Oil Portrait technique painted alla prima according to a photography

 Julien, oil, 20 x 16 in 

This portrait of Julien was painted alla prima in 2 consecutives days.

For this kind of head-and-shoulders portrait, I spread out my work almost always on two days. Knowing my capacities, I know that the total work is too important to be realized in the single day.

Painting with a resinous medium involves fundamental rules. What was painted a day cannot, in no way, be retouched the next day at the risk of causing a blur (the average waiting time to respect between repeats is two weeks).

That is why I have to divide in advance my work into two very distinct zones and proceed systematically by resisting the temptation to extend beyond. This process involves a solid preparation before even applying the first brushstroke. It is necessary to visualize our work in time and have studied well the range of values and colors that will be needed.

If this discipline bugs you, the French half-paste technique is not for you. I think it explains why so few artistes explore it.


TECHNIQUE (Painting according to photography*) :

The first day, I focused on the most important part of the work, the face. My goal being to paint alla prima, and knowing that I won’t be able to come back on the same segment the next day, I have to give my full potential since the result will be final. So I spent about 12 hours perfecting the rendering.

 The second day, with a new energy, I was able to complete the work in six hours.

Total time production: 18 hours. Of course including breaks for eating, napping and some other necessities…  

THE PALETTE – range of departure :

NB. The illustrated palette here is presented as an example and is not the one which served to paint Julien.

From the basic colors, I prepared in advance an appropriate range to paint the entire work, as much as for the flesh, clothing and background, making sure to prepare a sufficient quantity of each color according to surface to be covered.
The range is to prepare in advance and with accuracy the colors that will be needed to paint in shades and lights all the volumes, and this in gradation of the most progressive chromatic values as possible.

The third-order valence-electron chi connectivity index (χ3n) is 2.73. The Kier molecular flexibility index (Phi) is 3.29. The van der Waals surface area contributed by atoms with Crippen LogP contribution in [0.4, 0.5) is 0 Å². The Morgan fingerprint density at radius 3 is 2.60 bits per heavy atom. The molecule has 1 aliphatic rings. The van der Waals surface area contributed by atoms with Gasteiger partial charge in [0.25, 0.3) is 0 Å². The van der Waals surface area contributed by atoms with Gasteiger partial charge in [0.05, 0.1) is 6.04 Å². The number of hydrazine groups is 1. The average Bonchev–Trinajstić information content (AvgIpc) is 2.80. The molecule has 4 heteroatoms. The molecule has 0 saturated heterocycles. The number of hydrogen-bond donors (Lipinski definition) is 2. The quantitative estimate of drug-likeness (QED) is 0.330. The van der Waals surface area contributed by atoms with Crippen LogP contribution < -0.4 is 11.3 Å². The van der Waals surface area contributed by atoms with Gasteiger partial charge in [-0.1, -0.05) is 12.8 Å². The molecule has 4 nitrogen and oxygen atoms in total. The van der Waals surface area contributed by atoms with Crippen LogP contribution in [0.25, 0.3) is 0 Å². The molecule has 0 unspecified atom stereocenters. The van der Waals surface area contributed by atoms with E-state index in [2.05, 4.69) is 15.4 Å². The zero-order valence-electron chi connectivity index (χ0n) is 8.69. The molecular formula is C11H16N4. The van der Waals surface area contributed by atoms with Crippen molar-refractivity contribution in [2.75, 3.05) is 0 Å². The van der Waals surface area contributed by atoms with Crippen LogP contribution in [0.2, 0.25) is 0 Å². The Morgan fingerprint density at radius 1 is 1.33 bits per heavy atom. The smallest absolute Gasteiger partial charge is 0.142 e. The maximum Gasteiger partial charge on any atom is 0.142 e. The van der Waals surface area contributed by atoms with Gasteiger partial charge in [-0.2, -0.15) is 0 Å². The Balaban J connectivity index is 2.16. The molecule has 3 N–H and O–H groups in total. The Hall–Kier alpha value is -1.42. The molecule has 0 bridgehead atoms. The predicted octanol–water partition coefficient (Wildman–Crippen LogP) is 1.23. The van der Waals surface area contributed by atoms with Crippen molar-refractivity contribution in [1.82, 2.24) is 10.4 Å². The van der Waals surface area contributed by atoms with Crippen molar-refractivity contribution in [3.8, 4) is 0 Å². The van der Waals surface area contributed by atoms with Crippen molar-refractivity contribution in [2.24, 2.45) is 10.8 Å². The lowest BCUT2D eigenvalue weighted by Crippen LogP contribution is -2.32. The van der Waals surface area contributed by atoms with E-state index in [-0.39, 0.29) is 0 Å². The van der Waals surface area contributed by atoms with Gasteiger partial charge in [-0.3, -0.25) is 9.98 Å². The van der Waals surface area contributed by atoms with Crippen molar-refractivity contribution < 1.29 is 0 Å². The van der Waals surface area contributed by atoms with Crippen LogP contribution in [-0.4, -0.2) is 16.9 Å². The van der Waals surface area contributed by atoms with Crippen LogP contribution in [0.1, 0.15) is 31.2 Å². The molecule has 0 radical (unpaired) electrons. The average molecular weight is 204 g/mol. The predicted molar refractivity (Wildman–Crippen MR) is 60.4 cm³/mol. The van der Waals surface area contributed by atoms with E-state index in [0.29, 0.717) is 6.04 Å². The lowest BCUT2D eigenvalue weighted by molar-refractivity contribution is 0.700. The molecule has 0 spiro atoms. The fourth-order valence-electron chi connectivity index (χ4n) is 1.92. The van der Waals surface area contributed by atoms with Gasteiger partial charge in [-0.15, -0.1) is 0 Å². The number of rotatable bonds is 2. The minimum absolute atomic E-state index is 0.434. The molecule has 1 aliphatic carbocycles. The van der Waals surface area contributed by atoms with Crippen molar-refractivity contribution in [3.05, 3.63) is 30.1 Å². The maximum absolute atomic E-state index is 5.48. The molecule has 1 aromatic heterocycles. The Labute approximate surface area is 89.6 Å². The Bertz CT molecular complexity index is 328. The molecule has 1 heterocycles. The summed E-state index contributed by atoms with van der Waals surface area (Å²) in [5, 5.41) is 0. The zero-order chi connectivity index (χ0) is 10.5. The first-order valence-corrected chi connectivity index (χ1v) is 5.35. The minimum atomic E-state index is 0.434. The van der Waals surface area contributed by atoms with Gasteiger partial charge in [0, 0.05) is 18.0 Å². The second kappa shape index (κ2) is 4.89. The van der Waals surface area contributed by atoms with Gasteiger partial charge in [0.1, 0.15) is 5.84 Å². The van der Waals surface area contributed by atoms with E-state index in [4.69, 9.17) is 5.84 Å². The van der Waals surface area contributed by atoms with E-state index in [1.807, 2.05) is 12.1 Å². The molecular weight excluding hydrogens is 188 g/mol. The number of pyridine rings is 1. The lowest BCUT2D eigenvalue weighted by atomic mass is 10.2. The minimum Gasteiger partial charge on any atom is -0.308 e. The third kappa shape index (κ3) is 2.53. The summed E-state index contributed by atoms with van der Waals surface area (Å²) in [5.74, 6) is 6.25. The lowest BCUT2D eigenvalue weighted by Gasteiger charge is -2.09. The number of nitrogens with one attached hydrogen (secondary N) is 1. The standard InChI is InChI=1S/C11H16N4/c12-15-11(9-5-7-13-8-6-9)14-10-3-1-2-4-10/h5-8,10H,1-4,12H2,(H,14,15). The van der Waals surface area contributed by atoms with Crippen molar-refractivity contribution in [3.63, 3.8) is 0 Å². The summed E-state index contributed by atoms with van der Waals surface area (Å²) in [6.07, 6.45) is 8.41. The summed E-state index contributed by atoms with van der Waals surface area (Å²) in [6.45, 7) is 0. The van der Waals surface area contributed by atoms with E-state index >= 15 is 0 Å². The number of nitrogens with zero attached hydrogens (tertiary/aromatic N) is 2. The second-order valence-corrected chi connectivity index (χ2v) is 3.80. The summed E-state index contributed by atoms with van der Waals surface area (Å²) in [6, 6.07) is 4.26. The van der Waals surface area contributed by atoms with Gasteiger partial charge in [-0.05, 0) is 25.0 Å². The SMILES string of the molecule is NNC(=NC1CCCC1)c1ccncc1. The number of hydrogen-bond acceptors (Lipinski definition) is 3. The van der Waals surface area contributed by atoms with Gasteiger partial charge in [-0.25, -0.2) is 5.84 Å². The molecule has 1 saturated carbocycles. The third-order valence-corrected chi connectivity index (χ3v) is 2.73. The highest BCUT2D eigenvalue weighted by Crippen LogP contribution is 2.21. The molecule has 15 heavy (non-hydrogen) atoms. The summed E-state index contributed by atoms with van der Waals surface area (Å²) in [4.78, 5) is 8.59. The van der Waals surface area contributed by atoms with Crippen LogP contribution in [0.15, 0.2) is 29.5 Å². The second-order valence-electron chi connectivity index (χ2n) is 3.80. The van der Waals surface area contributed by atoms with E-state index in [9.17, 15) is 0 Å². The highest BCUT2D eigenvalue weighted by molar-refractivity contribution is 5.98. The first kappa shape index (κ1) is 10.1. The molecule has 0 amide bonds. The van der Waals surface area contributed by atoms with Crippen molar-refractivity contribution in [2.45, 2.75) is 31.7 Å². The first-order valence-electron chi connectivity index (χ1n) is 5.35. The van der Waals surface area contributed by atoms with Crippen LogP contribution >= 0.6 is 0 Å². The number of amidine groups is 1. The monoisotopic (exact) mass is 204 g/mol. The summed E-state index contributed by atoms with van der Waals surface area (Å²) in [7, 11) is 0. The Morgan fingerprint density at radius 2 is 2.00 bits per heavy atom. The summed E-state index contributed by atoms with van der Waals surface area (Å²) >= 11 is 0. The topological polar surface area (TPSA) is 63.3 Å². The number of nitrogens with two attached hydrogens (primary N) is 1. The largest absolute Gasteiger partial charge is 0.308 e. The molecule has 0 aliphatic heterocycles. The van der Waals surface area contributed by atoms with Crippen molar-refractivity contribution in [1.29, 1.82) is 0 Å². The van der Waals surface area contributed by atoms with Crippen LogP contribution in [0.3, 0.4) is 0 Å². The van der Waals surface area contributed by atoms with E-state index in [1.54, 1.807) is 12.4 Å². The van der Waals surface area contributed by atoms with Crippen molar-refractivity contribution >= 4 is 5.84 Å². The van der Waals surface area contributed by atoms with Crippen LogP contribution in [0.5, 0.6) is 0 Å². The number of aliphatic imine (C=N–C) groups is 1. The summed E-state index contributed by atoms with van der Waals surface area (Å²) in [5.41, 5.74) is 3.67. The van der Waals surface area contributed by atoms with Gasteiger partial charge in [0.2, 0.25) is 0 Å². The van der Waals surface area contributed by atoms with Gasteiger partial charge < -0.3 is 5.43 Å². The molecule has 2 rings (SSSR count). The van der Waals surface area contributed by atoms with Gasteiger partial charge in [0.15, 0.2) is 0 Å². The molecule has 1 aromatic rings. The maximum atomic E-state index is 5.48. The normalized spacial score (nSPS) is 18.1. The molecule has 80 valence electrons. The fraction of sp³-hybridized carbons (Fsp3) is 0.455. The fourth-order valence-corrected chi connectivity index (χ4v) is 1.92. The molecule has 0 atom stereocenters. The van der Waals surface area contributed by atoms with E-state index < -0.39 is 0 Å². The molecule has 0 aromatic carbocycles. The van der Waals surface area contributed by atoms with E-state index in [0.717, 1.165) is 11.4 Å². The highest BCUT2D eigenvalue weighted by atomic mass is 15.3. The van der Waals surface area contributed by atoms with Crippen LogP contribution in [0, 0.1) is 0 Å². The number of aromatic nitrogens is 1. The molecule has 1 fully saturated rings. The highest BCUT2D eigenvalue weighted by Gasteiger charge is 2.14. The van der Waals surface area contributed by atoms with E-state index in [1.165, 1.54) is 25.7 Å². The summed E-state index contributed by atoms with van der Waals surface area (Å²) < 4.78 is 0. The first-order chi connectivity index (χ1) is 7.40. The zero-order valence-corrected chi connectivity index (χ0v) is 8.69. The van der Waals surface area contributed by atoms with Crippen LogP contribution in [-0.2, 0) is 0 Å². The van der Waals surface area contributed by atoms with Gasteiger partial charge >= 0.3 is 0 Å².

Of course, it will be necessary to adjust the range in the progression and elaborate many small complementary shades. But the preparation of the range enables to conceive consistency for the whole work and focus my energy to paint instead of seeking my colors in the course of the work.



Day 1:

First of all, using a cardboard, I transferred the drawing on the medium, taking all the precautions to compose correctly.
Then, I confirmed the drawing by means of a red oxide of average value, and began to apply the colors I had prepared on each appropriate area, from shadows to light. The aim is to cover the surface in about 1 ½ hours.


Then I spent the whole day in refining the rendering, redoing each parts several times, taking advantage of the progressive plasticity of the medium, which allows glazes in fresh even after a few hours. I paid special attention to build the transitions between the subject and the background, the fabric and the hair, as to control the accuracy or softness of the transitions.

At the end of the day, I enlarged a little the transition around the subject to be sure that the next day, I was going to be able to continue the work in the fresh avoiding blur.

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Day 2: 

 Very important, I started out by extending the transition prepared the day before at the end of the session. It is urgent to act before that part becomes too stuck.


Then, I had the whole day to finish the work.